|Publication number||US5109471 A|
|Application number||US 07/557,511|
|Publication date||Apr 28, 1992|
|Filing date||Jul 24, 1990|
|Priority date||Jul 24, 1989|
|Also published as||CA2021750A1, CA2021750C, DE4001773A1, DE59003132D1, EP0413127A2, EP0413127A3, EP0413127B1|
|Publication number||07557511, 557511, US 5109471 A, US 5109471A, US-A-5109471, US5109471 A, US5109471A|
|Original Assignee||Volker Lang|
|Export Citation||BiBTeX, EndNote, RefMan|
|Patent Citations (12), Referenced by (57), Classifications (10), Legal Events (3)|
|External Links: USPTO, USPTO Assignment, Espacenet|
The invention relates to a device for warming and humidifying gases and more particularly for respiratory gases during artificial respiration.
Under physiological conditions the nose serves to actively warm up and humidify respiratory air. However, when a patient is undergoing artificial respiration, the nose is shunted by a tube or piece of hose which has one end lodged in the trachea. Thus, in such a situation the nose cannot accomplish the usual warming and humidifying functions that it normally achieves. Therefore, in such situations artificial humidification and warming of the air, which are absolutely essential for proper pulmonary function, are presently accomplished by devices based on two different principles.
Apparatus of a first type actively transfers heat and moisture to the respiratory air. The apparatus of the first type, for example, the dry, cold respiratory air is passed through an electrically heated water bath humidifier and conditioned prior to being supplied to a patient. A second type of apparatus operates passively as a heat and moisture exchanger (H.M.E.), in which case the heat and moisture are extracted from moist exhaled air at body temperature and are transferred to cold, dry air to be inhaled by a patient without actively supplying heat and moisture from the outside, that is from an external source thereof.
While it is true that state-of-the-art apparatus operating on the principle of actively supplying heat and moisture to the air is able to supply respiratory gases in a well tempered and satisfactorily humidified form, this is achieved at the expense of substantial technical complexity and requires considerable nursing attention. Consequently, the purchase price and operating costs of such apparatus are very high. On the other hand, with simple passive heat and moisture exchangers, which are of simple design and are simple to use, no such expenses are involved, although such second type of apparatus has thus far not performed satisfactorily to humidify and warm up respiratory air during artificial respiration.
There exists, therefore, the need for such a device which can perform satisfactorily and which at the same time, does not exhibit the technical complexity or require the nursing attention of state-of-the-art apparatus. The present invention fulfills such a need.
Accordingly it is an object of the present invention to provide an apparatus to humidify and warm up respiratory air during artificial respiration which is of the simplest possible structure in order to simplify the operation thereof.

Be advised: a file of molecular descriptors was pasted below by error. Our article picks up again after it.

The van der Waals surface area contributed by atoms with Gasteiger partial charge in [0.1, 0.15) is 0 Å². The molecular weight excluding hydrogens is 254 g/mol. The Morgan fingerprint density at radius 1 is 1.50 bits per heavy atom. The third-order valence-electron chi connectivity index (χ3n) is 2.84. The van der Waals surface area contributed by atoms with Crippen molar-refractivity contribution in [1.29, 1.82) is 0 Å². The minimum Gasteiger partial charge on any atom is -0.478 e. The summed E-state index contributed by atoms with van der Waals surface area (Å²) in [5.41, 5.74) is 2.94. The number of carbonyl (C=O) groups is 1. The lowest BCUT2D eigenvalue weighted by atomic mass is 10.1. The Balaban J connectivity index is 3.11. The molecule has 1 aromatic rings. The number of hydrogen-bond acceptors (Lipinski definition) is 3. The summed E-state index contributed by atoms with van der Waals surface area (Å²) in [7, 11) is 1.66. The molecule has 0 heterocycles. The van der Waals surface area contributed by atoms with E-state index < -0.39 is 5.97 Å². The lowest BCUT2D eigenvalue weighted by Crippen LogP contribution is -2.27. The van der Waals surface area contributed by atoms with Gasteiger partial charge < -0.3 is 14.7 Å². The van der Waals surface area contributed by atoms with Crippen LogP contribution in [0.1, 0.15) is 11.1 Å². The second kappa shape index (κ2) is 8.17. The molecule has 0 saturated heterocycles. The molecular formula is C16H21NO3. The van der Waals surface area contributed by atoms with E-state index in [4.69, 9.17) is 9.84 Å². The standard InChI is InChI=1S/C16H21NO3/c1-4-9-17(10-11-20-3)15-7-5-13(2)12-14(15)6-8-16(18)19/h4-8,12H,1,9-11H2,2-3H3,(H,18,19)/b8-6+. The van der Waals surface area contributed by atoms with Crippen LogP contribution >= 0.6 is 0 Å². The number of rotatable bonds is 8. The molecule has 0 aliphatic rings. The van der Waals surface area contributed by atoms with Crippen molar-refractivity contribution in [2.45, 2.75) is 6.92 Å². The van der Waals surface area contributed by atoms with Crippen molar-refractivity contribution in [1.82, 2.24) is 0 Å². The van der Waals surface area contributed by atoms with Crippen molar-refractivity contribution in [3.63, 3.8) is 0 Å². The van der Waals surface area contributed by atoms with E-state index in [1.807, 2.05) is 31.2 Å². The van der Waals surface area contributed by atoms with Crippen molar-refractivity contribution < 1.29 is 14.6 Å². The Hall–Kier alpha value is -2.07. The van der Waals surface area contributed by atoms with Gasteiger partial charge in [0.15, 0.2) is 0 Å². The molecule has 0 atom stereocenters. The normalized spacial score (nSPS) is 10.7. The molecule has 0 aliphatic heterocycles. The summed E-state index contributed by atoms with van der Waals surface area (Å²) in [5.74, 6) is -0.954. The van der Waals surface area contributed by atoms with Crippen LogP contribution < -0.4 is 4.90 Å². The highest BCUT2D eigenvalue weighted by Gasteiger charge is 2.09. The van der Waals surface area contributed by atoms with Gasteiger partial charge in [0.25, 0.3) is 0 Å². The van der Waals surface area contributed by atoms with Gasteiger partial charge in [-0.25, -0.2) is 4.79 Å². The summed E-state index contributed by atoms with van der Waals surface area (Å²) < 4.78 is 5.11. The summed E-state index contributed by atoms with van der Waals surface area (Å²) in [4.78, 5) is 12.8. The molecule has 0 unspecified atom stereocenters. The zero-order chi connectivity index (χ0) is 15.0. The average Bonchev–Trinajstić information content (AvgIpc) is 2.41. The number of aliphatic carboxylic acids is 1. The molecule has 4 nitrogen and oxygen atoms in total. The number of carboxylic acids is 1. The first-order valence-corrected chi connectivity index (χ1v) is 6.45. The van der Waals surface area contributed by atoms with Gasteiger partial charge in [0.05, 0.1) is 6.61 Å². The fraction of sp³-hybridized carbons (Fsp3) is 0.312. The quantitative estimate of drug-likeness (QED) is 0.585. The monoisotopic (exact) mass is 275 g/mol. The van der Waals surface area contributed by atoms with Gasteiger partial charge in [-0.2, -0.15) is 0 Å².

In order to achieve these or other objects which are apparent from the instant application, apparatus according to the invention comprises in combination at least one passive heat and moisture exchanger and at least one active warming and humidifying device. Thus, advantages of both principles are united in a single device on apparatus so that on the one hand there is optimum humidification and warming up of the respiratory gases while at the same time the apparatus involves only minor technical complexity, minimum nursing attention and expense.
One advantageous feature of the inventive apparatus or device is that it may be arranged in a housing, for example, in the form of a plurality of cells, in which arrangement there is first a passive heat and moisture exchanger disposed upstream in the direction of flow of the gas to be humidified, following which an active warming and humidifying device consisting of at least one heating device, a water supplying device and a suction layer is disposed. The suction layer is located following the water supplying device and the active warming and humidifying device itself is followed by a passive warming and humidifying device or heat and moisture exchanger.
In order to understand the present invention more fully, reference is directed to the accompanying drawings which are to be taken in conjunction with the following detailed description of the invention and in which drawings:
FIG. 1 is a perspective, exploded view, partially in section, of a three-part working example of a device or apparatus according to the invention; and
FIG. 2 is a sectional view taken on line II--II of the device or apparatus illustrated in FIG. 1 in assembled condition.
Referring now more particularly to FIGS. 1 and 2, a device or apparatus in accordance with the invention comprises a hood 1 in the form of a squat plastic hollow cylinder which has a standard respiratory gas hose connector 6 joined to it and which is adapted to offer a minimum resistance to flow. Hood 1 contains a first passive heat and moisture exchanger 4 (FIG. 2) which is arranged so that it is held against the domed housing cover or hood by a thin-walled support rib 5. Gas entering via the standard respiratory air connector 6 is able to pass freely through the numerous air ducts, opening in the surface of the passive heat and moisture exchanger 4, into center element 2. The passive heat and moisture exchanger may be in the form, for example, of an insert cartridge, such as those distributed by Swedish company Gibeck Respiration A.B. Center element 2 simultaneously serves as a mechanical connecting member between hood 1 and a bottom element 3. The connection is achieved by a detent, sealing and clamping elements, as, for example, detent grooves 7, detent beads 8 and, respectively, O-rings 10 or bayonet locking elements 9.